But even back then, I kind of guessed why this toy TARDIS performed this vanishing trick, for I had seen another playset that did more or less the same stunt - the Star Trek Transporter Room from Palitoy. Now over in the US in 1974, legendary toy giant Mego (and that's a company not some fee-fie-fo-fumming titan made of playthings) began producing a line of Star Trek figures, eight inch high replicas of the crew and assorted aliens. The big item in that range was the USS Enterprise Action Playset, a construction of card and plastic that delivered a captain's chair for our Kirk to loaf about on, a Navigation Console, six different pictures to put on the bridge view screen, and some stools for the other crew. All very exciting, but the highlight of the set was the Transporter. Now although a transporter shouldn't have been on the bridge, and in the show looked more like the stage of a late '60s nightclub, this was a little pod that looked like a futuristic wardrobe. But it did perform the same magic trick with a revolving panel as the TARDIS, to allow you to "beam down" figures to areas of carpet and hallway that had been pressed into service as alien planets.
Sadly however, this set was never released in the UK, and indeed if I remember rightly the Star Trek figures were never widely available in British toy stores for long - certainly Palitoy versions of the second wave of figures released, the aliens in particular, were and are very hard to come by. However we did get a playset that was exclusive to the UK, with Palitoy creating the Transporter Room set. This was just the transporter unit from the US set, shipped as a stand-alone item and sporting a jazzier colour scheme. It was created from Mego parts shipped from the US and Hong Kong, as toy historians reckon that the execs at Palitoy decided it was cheaper to create this set from pre-existing bits than import the USS Enterprise Playset (for more on this saga, boldly go here).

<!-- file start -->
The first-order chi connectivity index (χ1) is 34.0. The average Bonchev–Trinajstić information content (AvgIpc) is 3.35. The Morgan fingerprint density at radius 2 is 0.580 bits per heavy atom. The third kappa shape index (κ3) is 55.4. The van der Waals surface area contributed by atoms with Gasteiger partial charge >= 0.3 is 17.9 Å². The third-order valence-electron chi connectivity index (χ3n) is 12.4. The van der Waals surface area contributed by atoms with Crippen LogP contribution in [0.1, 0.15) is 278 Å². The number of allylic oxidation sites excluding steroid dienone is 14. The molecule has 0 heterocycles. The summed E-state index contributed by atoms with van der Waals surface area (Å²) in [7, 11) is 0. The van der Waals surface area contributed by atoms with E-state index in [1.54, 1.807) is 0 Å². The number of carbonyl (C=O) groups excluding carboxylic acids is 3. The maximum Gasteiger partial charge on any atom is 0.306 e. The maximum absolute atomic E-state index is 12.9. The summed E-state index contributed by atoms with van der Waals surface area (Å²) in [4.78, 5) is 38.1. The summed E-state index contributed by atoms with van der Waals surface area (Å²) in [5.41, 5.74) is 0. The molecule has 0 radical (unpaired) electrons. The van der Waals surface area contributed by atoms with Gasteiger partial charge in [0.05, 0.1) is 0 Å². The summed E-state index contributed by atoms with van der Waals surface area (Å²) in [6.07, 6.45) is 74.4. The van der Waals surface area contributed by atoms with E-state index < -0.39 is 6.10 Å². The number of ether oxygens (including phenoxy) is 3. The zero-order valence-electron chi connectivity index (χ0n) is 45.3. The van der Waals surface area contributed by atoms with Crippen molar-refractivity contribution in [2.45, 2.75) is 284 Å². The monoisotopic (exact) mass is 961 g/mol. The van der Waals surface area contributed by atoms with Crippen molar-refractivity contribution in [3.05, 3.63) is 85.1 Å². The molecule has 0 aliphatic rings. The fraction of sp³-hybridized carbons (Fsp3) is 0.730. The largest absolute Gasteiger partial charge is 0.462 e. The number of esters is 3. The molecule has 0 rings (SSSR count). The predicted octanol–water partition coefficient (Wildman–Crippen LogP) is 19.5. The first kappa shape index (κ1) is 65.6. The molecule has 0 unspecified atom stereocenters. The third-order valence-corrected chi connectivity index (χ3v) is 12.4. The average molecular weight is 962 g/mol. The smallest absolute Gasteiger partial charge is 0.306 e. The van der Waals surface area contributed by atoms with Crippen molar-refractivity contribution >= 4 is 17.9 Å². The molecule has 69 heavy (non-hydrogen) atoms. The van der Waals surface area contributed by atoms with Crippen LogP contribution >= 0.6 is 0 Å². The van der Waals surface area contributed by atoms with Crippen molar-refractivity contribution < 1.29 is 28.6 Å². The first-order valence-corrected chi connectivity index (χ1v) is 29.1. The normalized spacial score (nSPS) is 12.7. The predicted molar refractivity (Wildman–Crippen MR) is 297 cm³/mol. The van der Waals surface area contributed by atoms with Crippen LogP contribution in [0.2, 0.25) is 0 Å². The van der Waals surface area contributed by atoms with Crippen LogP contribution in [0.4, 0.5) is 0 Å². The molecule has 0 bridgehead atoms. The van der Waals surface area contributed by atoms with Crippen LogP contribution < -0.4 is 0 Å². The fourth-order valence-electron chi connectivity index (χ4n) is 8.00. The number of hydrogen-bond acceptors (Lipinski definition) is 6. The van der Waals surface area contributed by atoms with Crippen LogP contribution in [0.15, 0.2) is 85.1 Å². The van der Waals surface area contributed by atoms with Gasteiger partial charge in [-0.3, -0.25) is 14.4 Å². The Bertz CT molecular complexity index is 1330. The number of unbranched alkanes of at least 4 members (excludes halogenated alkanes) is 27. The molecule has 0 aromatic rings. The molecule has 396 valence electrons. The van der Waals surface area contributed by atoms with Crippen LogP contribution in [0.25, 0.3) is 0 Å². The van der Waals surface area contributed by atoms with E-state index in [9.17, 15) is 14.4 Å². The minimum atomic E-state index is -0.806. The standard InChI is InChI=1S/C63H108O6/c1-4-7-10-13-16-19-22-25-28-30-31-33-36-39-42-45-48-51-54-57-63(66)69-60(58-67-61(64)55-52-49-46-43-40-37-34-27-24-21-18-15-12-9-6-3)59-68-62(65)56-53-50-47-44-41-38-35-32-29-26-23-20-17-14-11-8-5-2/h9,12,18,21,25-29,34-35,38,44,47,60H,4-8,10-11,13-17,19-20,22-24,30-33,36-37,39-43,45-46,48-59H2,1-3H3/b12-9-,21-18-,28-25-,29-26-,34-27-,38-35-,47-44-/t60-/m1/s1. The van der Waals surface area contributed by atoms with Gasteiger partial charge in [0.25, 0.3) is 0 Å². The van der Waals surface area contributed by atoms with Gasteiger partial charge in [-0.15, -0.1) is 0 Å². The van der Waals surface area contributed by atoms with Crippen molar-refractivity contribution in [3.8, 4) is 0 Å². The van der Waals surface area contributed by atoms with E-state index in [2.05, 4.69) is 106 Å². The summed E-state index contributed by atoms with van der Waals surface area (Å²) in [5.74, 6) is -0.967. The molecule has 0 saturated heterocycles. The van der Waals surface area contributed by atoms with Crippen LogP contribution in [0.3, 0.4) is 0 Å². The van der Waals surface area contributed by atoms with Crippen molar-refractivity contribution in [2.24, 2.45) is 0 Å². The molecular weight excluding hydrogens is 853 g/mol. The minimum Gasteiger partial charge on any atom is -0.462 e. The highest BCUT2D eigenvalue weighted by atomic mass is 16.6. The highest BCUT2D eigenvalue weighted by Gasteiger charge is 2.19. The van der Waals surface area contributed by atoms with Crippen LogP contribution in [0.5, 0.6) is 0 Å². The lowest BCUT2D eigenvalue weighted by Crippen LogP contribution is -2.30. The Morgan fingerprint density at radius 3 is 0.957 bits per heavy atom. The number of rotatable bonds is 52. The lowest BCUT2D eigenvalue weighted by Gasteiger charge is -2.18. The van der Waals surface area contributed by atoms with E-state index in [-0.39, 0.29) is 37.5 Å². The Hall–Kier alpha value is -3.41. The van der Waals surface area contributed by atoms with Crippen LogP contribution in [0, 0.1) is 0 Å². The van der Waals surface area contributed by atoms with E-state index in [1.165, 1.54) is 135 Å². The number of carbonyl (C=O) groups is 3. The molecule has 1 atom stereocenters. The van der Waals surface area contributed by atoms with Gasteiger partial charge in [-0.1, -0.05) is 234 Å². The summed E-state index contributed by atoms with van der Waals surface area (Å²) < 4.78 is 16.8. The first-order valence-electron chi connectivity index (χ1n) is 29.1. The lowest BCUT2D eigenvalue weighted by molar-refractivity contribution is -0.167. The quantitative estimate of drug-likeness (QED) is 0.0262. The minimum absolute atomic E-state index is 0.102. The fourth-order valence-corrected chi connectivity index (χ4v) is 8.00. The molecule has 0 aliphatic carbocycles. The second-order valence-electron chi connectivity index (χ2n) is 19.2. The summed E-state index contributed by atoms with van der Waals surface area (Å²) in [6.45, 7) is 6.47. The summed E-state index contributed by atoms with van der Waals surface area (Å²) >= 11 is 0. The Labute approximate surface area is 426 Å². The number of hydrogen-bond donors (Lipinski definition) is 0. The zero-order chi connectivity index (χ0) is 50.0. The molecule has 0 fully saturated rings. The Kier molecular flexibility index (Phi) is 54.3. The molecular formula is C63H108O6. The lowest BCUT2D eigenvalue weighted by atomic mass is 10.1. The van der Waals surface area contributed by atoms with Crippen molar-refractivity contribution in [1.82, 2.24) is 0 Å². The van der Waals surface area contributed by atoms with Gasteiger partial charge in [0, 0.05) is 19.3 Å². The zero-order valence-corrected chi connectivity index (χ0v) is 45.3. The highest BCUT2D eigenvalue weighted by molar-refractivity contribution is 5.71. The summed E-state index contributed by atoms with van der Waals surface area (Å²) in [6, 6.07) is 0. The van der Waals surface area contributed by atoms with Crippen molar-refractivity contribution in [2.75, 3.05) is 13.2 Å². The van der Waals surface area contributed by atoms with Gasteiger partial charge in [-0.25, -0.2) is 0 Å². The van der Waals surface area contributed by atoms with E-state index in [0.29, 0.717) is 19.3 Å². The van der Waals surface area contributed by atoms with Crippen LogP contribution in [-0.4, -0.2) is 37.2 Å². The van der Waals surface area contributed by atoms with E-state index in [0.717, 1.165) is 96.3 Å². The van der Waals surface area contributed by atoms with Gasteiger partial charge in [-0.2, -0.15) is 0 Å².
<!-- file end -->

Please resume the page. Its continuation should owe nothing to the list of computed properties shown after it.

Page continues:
Now there was a fair bit of back and forth across the Atlantic between Mego and Palitoy, but the legendary American toy makers also had a good relationship with Denys Fisher too. And hence no one seemed to mind too much when Denys Fisher essentially borrowed the concept and mechanism. However as the Who figures were an inch and half taller than the Kirk and co figures, everything had to be scaled up with new bespoke parts to create their version of the TARDIS.
Of course for the kids of 1907s Britain the real upshot of the this difference in figure sizes meant that any bedroom team-ups or playground crossovers where the Doctor met the Enterprise crew often ended in farce, with the Baker Doctor giving Kirk the old Benny Hill head slapping treatment, the "get out of that" routine (as frequently demonstrated by Eric Morecambe on little Ern), and of course the classic held-off-at-arms-length-you-can't-hit-me wind-up beloved of older siblings everywhere...
NEXT TIME - We'll be round off our look at Doctor Who dolls, sorry I mean action figures, with a look at some of the curious things going on with the Doctor's enemies...